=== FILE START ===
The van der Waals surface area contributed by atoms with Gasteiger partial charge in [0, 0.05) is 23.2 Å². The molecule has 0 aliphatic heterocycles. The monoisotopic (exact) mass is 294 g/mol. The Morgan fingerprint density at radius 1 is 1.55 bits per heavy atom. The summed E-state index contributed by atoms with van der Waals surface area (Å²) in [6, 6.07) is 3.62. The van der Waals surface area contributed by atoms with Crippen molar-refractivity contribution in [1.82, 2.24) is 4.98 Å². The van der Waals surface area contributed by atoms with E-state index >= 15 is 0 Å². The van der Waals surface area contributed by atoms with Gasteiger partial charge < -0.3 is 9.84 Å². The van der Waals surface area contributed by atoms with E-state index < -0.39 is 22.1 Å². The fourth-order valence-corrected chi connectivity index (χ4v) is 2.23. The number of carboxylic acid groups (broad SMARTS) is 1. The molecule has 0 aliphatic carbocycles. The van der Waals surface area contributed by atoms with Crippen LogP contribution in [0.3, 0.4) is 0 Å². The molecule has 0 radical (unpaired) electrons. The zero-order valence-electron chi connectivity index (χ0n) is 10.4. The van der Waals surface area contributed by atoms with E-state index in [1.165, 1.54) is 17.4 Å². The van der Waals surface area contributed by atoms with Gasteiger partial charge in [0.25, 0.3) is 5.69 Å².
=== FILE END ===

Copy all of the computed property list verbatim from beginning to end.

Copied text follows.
The van der Waals surface area contributed by atoms with Gasteiger partial charge in [0, 0.05) is 23.2 Å². The molecule has 0 aliphatic heterocycles. The monoisotopic (exact) mass is 294 g/mol. The Morgan fingerprint density at radius 1 is 1.55 bits per heavy atom. The summed E-state index contributed by atoms with van der Waals surface area (Å²) in [6, 6.07) is 3.62. The van der Waals surface area contributed by atoms with Crippen molar-refractivity contribution in [1.82, 2.24) is 4.98 Å². The van der Waals surface area contributed by atoms with E-state index >= 15 is 0 Å². The van der Waals surface area contributed by atoms with Gasteiger partial charge < -0.3 is 9.84 Å². The van der Waals surface area contributed by atoms with E-state index < -0.39 is 22.1 Å². The fourth-order valence-corrected chi connectivity index (χ4v) is 2.23. The number of carboxylic acid groups (broad SMARTS) is 1. The molecule has 0 aliphatic carbocycles. The van der Waals surface area contributed by atoms with Crippen LogP contribution in [0.3, 0.4) is 0 Å². The molecule has 0 radical (unpaired) electrons. The zero-order valence-electron chi connectivity index (χ0n) is 10.4. The van der Waals surface area contributed by atoms with E-state index in [1.165, 1.54) is 17.4 Å². The van der Waals surface area contributed by atoms with Gasteiger partial charge in [0.25, 0.3) is 5.69 Å².